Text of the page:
When you are new to military life, the commissary can be a bit intimidating, especially if you are shopping without your service member. It’s a grocery store, but not exactly. There are some written and unwritten rules that run the commissary.
Here are 10 tips to make your commissary shopping experience a pleasant one.
10 Tips for New Commissary Shoppers
1. Always Bring Singles
The very friendly people bagging your groceries work for tips and tips only. Their take-home pay is based on your generosity and goodwill. If you just have a few bags, drop a buck or two in the wooden box or glass jar. If the bagger has packed many bags, takes them to your car and stows them in the trunk, give a bigger tip please!
2. Clip Coupons
The prices at the commissary are already below the out-in-town shops’ prices, but coupons should not be neglected. Grab the flyers at the front of the store and pull out a few before you shop. Or plan in advance with the Sunday coupon inserts or weekly circulars.
Even if you use coupons occasionally, you can still score big savings on staples like cereal, diapers and snacks.
3. Military Coupons
Throughout all commissaries are special military-only coupons. These deals are often even better than the manufacturer coupons distributed to the general public. Plus, the discount window tends to be longer, giving you more time to stock up.
4. Pay Day
Service members get paid on the same 2 days each month. Like clockwork. If you value your sanity, avoid shopping at your commissary on those days. Go a few days before or a few days after.
The 1st and the 15th are not days you want to “just run in real quick for some milk.”
5. Case Lot Sales
A few times a year, most commissaries will close a section of their parking lots for case lot sales. A case lot sale is the perfect time to stock up on toilet paper, paper towels, canned goods and bulk snack items for hungry kids. Almost everything is even cheaper than normal and there are often coupons that give you an even bigger price cut.
6. Checkout Etiquette
In civilian grocery stores you just find the register with the shortest line and go there. In the commissary there is one giant line that funnels to the registers. It makes sure that each check-out is not overwhelmed with people and that baggers all get equal amounts of work.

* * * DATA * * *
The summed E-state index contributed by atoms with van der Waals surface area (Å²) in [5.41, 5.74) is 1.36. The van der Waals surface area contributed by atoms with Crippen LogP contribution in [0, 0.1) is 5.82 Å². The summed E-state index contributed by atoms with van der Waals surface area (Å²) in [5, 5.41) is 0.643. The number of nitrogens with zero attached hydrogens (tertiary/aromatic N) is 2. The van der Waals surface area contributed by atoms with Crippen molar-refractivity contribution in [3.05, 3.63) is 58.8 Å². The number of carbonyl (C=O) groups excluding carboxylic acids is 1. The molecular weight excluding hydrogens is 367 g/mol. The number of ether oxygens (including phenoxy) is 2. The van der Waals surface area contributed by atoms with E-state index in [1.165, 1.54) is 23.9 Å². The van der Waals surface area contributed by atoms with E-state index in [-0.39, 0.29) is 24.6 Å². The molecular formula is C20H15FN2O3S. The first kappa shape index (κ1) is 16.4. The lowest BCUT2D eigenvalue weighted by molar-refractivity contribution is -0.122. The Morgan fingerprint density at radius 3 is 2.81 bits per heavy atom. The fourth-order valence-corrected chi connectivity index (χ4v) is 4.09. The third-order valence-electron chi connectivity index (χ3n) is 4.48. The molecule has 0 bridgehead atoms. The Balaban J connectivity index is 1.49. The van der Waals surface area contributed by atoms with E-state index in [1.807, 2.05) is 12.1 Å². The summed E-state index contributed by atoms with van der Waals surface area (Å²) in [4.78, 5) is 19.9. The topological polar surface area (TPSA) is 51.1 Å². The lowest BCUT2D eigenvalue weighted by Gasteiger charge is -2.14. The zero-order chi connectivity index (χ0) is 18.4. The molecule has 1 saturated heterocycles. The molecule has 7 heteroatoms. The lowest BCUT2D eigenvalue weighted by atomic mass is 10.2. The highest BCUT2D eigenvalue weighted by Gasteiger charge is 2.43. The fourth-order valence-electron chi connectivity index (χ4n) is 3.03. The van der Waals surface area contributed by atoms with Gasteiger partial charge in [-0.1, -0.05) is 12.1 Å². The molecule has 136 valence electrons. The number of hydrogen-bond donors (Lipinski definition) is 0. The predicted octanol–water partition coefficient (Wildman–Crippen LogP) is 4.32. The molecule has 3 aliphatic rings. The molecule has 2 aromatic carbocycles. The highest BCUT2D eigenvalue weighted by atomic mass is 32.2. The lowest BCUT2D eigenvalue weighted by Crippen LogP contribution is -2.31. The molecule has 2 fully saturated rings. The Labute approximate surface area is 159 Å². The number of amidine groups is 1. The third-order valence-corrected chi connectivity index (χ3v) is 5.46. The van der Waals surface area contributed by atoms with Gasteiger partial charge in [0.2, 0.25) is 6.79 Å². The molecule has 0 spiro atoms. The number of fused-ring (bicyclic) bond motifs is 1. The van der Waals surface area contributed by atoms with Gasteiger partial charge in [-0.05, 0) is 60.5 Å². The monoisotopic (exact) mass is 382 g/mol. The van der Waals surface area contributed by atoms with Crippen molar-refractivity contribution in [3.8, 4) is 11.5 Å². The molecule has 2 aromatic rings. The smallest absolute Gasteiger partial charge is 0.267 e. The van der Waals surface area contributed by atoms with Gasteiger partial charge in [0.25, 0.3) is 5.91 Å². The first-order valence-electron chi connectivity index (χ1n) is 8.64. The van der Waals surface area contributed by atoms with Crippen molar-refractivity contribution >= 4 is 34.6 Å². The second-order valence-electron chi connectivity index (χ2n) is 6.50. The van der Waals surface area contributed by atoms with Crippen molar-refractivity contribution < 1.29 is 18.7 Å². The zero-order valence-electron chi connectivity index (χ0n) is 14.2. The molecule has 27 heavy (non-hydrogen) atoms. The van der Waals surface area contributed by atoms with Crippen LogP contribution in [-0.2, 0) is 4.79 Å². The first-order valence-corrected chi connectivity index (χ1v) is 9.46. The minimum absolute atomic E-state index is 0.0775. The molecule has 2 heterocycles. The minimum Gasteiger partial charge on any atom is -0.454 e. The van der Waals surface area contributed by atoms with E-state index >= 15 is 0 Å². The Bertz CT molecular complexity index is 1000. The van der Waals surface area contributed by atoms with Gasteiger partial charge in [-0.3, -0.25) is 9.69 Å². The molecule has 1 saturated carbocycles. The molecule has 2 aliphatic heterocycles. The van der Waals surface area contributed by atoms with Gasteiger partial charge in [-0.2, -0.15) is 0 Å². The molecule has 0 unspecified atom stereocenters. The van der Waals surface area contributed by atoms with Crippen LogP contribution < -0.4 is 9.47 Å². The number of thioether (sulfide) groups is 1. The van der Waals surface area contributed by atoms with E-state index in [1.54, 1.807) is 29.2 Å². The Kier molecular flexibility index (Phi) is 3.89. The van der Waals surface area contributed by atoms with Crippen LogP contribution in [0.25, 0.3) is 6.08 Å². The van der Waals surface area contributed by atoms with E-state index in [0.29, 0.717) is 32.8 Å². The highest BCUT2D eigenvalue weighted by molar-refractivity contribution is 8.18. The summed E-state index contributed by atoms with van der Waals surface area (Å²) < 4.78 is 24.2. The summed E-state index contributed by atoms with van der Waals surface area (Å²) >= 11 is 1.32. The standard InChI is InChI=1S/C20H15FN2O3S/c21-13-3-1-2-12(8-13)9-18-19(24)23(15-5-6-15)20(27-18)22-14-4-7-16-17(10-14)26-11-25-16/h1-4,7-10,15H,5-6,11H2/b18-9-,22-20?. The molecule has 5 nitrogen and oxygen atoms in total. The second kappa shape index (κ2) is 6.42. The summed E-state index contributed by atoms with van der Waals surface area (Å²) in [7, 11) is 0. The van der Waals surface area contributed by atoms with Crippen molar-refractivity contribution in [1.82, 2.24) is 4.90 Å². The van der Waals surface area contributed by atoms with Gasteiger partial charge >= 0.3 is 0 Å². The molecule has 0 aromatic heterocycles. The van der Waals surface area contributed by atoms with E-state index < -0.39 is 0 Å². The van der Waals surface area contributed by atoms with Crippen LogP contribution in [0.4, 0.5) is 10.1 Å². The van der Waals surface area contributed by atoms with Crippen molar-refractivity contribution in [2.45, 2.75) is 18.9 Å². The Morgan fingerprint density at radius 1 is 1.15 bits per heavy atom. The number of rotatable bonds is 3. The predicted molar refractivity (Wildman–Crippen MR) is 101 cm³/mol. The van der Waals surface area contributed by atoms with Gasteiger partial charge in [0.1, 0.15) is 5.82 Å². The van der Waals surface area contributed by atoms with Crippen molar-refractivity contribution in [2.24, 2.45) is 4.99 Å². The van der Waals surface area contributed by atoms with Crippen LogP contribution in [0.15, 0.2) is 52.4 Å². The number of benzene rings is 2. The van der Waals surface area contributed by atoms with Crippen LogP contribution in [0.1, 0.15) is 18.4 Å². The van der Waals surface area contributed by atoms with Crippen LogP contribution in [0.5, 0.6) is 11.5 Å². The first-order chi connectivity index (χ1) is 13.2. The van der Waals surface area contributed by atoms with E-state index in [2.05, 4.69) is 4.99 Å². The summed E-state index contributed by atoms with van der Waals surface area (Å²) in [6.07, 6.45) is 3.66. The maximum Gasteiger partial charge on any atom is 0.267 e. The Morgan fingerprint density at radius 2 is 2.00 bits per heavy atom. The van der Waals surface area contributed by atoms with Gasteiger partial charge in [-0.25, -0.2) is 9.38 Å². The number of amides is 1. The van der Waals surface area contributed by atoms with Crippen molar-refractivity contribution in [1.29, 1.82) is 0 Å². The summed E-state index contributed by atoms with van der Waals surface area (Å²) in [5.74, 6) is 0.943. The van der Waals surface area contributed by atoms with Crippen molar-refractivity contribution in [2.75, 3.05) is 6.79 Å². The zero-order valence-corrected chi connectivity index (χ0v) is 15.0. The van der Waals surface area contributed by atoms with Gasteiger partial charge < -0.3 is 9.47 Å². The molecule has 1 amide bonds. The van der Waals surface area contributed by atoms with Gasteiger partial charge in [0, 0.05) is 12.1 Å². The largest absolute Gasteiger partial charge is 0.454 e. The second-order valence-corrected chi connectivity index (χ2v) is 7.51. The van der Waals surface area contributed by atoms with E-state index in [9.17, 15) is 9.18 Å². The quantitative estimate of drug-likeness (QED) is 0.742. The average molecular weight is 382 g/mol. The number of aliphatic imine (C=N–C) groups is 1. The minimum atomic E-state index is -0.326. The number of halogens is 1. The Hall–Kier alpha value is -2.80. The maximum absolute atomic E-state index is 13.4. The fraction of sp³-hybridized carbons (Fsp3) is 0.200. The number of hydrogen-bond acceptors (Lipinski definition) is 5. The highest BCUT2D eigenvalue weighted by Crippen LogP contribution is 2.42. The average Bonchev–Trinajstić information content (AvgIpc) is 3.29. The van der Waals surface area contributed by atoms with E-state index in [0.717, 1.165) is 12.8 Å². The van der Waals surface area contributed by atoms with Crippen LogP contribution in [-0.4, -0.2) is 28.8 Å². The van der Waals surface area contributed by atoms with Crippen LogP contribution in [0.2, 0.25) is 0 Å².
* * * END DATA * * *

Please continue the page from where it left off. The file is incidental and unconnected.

On your first trip, don’t be that person who cuts the line. Join the big queue and bring something to entertain the kids (and you) while you wait.
7. Restocking Day
This might vary slightly from base to base. Generally there is 1 day a week that the whole store is restocked. Find out when this day is and shop on that day. By sticking to restocking day for shopping, you will get fresher veggies and produce. You will also get first grab for new items or popular things that go fast at your commissary.
8. Holiday Feasting
If you like a big turkey for your holiday meal, it is better to scope it out early than to wait until the last minute. Since these big ticket items are considerably less than civilian grocery stores, holiday foods tend to go fast. This means that you might not find a turkey the week of Thanksgiving. It’s better to clear some freezer space in late October than to be caught without one later.
9. Item Requests and Suggestions
Food is changing. Americans are eating very different things than they were even 5 years ago. Just look at the explosion of gluten-free and organic products!
You can contact the procurement or department manager too. Often, if a regular distributor carries the product you want, it will show up in stores. Then send a thank you note or email.
There are also comment boxes near the management office of every commissary. If someone went above and beyond, or you liked a particular item, write it down and put it in the box. This is the only way that each store knows what is going right and what needs to be corrected.
10. Time to Shop
This varies based on where you are. Many locations, particularly northern Virginia and southern California, have a huge military retiree population with commissary privileges. This group tends to shop in the late mornings on weekdays. If you are OK with moving a little slower and navigating around motorized carts, this might be a good time for you.
Many families with working parents shop on Saturdays or after church on Sundays. The store will be crowded and full of kids. Also, stores don’t restock on weekends, so this is a prime time for something to run out.
The best way to figure this out is to hit your local commissary on a few different days and times. Find out what works best for your shopping style and stick with it.